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TitleAn assessment of surficial geology, massive ice, and ground ice, Tuktoyaktuk Peninsula, Northwest Territories: application to the proposed Inuvik to Tuktoyaktuk all-weather highway
LicencePlease note the adoption of the Open Government Licence - Canada supersedes any previous licences.
AuthorSmith, I RORCID logo; Duong, L
SourceGeological Survey of Canada, Open File 7106, 2012, 42 pages, Open Access logo Open Access
LinksMetadata - Métadonnées
PublisherNatural Resources Canada
Documentopen file
Mediaon-line; digital
RelatedThis publication is related to Surficial Geology, Tuktoyaktuk Coastlands, District of Mackenzie, Northwest Territories
File formatlisez-moi
File formatpdf; rtf; mxd; shp; xml; html; txt
NTS107B/07; 107B/10; 107B/15; 107B/16; 107C/01; 107C/02; 107C/07; 107C/08
AreaTuktoyaktuk Peninsula; Inuvik; Tuktoyaktuk; Husky Lakes
Lat/Long WENS-134.0000 -132.5000 69.5000 68.2500
Subjectssurficial geology/geomorphology; Nature and Environment; glacial deposits; glacial features; glacial landforms; massive ice; ground ice; glacial history; tills; permafrost; lithostratigraphy; pingos; construction suitabilities; lithology; slumps; slump structures
Illustrationslocation maps; plots
ProgramClimate Change Geoscience
ProgramGEM: Geo-mapping for Energy and Minerals Sverdrup Sedimentary Basin
Released2012 11 01
AbstractThis report utilizes seismic shothole drillers' lithostratigraphic logs as a basis for contrasting previously published maps and reports of surficial geology, massive ice and ground ice, on the Tuktoyaktuk Peninsula, Northwest Territories. Areas of glaciofluvial ice-contact and outwash deposits, and lacustrine sediments in thermokarst terrain are demonstrated to be less extensive, while areas of till cover are more widespread. Approximately 2% of all shotholes contain records of massive ice, it is most abundant between 4 and 14 m depth, and principally is situated at lithostratigraphic contacts (73%). On the Tuktoyaktuk Peninsula, half (52%) of the massive ice records occur in areas of surface till cover, and it is largely underlain by "sorted + sorted, fine" deposits (72%). Significant spatial, lithostratigraphic, and thickness differences are noted in other physiographic regions. Shothole ground ice records are more common (13% of all such records), particularly within the 15 km buffer area surrounding the proposed Inuvik to Tuktoyaktuk Highway (18.4%), although it is acknowledged that many such records may relate to massive ice deposits, and that drillers typically under-report ground ice occurrence. There is significant disagreement between shothole-based massive ice and ground ice occurrences with existing permafrost and ground ice maps that were constructed on the basis of surficial geology-related ground ice associations. Changes in surficial geology classification account for part, elsewhere, ground ice is simply found to be more abundant in different deposit types than previously surmised.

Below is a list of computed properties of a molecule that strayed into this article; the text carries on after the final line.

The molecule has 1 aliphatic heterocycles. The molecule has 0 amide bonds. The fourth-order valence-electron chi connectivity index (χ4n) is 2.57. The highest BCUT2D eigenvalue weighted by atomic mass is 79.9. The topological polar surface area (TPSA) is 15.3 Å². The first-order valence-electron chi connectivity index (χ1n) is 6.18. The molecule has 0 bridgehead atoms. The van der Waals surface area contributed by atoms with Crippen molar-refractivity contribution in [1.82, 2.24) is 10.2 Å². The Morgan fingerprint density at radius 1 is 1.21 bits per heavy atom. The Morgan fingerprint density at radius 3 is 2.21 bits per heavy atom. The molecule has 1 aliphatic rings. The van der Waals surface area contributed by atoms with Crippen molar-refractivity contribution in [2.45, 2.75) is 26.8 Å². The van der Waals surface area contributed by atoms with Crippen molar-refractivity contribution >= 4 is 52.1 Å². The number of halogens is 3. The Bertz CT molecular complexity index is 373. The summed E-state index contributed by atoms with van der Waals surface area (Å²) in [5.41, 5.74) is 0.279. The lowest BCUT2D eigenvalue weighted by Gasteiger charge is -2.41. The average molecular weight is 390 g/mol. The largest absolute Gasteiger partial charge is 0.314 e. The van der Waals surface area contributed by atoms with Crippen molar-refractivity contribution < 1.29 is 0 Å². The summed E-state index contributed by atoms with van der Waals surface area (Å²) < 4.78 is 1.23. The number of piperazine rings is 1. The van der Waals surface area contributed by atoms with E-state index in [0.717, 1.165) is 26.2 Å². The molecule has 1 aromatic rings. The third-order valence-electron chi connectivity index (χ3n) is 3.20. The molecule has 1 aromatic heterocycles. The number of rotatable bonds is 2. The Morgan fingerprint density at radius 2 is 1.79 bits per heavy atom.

It is argued that integration of abundant shothole lithostratigraphic data provides a more reliable reconstruction of surficial geology, massive ice, and ground ice conditions in the Tuktoyaktuk Peninsula. The data and syntheses presented can better inform engineering and landscape stability assessments, and similarly identify areas wherein more detailed field-surveys and inspection are likely required as part of an infrastructure development proposal.

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